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A History of Canadian Journalism
In the several portions of the Dominion with a sketch of the Canadian Press Association 1859-1908
Edited by a Committee of the Association Toronto (1908) (pdf)


PREFACE

WHEN it was resolved to celebrate the fiftieth in 1908, the wish was expressed that a literary memorial of a permanent character should be prepared. The duty was entrusted to a small committee, and the result is this volume, which, it is hoped, will prove of some interest and value to a community wider than that formed by members of the Press. That the original idea was to include purely literary as well as historical material, may be inferred from the contributions of Air. Goldwin Smith and Mr. J. W. Bengough. But this proved too ambitious an undertaking with the resources at command. The volume, therefore, is chiefly historical in its scope, and aims to present not merely a narrative of the proceedings of the Association, but a general survey of the establishment and growth of the Press in all parts of Canada.

In compiling the records of the Canadian Press Association, it was considered advisable to dwell in some detail upon the earlier history of the organization, summarizing briefly the later period, which is already set forth in the elaborate annual reports now in print. For this reason the proceedings of the meeting for 1908 must be sought in the report which was issued after the celebration. The preparation of a history of the Association was much facilitated by Mr. Wm. Buckingham, Mr. Richard White, the late Mr. John Cameron, Mr. David Creighton, Mr. R. Sellar, Miss Gillespy of Hamilton; Mr. H. B. Donly, Mr. W. Al. O’Beirne, Mr. A. T. Wilgress, Mr. Al. A. James, Air. E. J. B. Peuse, Mr. H. F. Gardiner, Mr. T. H. Preston, Air. J. A. Cooper, Mr. C. D. Barr, Air. C. J. Bowell and others, who either by the production of records and documents hitherto inaccessible, or by drawing upon personal recollection, made it possible to reconstruct the story of the past. For this valuable assistance, so cheerfully rendered, the Committee is especially grateful.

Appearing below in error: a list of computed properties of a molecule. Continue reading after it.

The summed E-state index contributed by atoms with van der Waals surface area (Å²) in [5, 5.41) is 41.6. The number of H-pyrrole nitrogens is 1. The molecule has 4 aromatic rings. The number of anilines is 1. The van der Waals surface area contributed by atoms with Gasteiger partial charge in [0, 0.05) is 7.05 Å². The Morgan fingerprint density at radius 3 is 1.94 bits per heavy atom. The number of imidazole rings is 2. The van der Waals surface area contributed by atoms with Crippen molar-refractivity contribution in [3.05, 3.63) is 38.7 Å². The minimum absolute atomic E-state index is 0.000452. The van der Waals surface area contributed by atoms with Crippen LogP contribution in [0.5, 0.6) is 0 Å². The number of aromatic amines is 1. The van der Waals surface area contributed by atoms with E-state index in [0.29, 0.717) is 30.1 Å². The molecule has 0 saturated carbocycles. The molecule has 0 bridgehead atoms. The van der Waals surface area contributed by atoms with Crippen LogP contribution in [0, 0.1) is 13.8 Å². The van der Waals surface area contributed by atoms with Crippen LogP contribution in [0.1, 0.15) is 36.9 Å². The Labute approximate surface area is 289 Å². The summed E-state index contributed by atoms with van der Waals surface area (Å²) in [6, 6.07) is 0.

The articles dealing with the Press by Provinces furnish a comprehensive survey of the development of journalism in Canada. Of the birth of the first Canadian paper in 1752, and of subsequent journalistic events in the Alaritime Provinces, Mr. J. E. B. AIcCready, Charlottetown, writes; Air. John Reade, F.R.S.C., Alontreal, contributes a scholarly article on the trend of journalism as illustrated in Quebec; Air. Arthur Wallis, Toronto, writes of Ontario; Alessrs. J. P. Robertson, Winnipeg ; J. K. McInnis, Regina, and R. E. Gosnell, Vancouver, of the West, where journalism has more history, particularly in British Columbia, than might be supposed, and to these is added a short reminiscent article by Air. Robert Sellar, Huntingdon, Que. To these gentlemen the Committee wishes to express its indebtedness, an indebtedness which, it is felt, will be shared by every Canadian connected with the Press. Their work supplies a record of journalism which, it is believed, will take rank with the best Canadian history and biography.

The Committee wishes, too, to express its thanks to Mr. H. C. Bell for exceedingly valuable assistance in correcting and revising the proofs.

The promise of the late Hon. J. I. Tarte to contribute an article on the French Press was frustrated by the hand of death, and to this extent the book is incomplete. One other phase of Canadian journalism which is left for a future historian is a sketch of the Parliamentary Press Galleries. The Committee also had prepared a Chronology of the Canadian Press, covering the entire period from 1752 to 1908, but this grew to such voluminous proportions that it was found impossible to include it in the present book.

John R. Bone, Joseph T. Clark. A. H. U. Colquhoun. John F. Mackay.
Toronto, 1908.

Download the book here in pdf format


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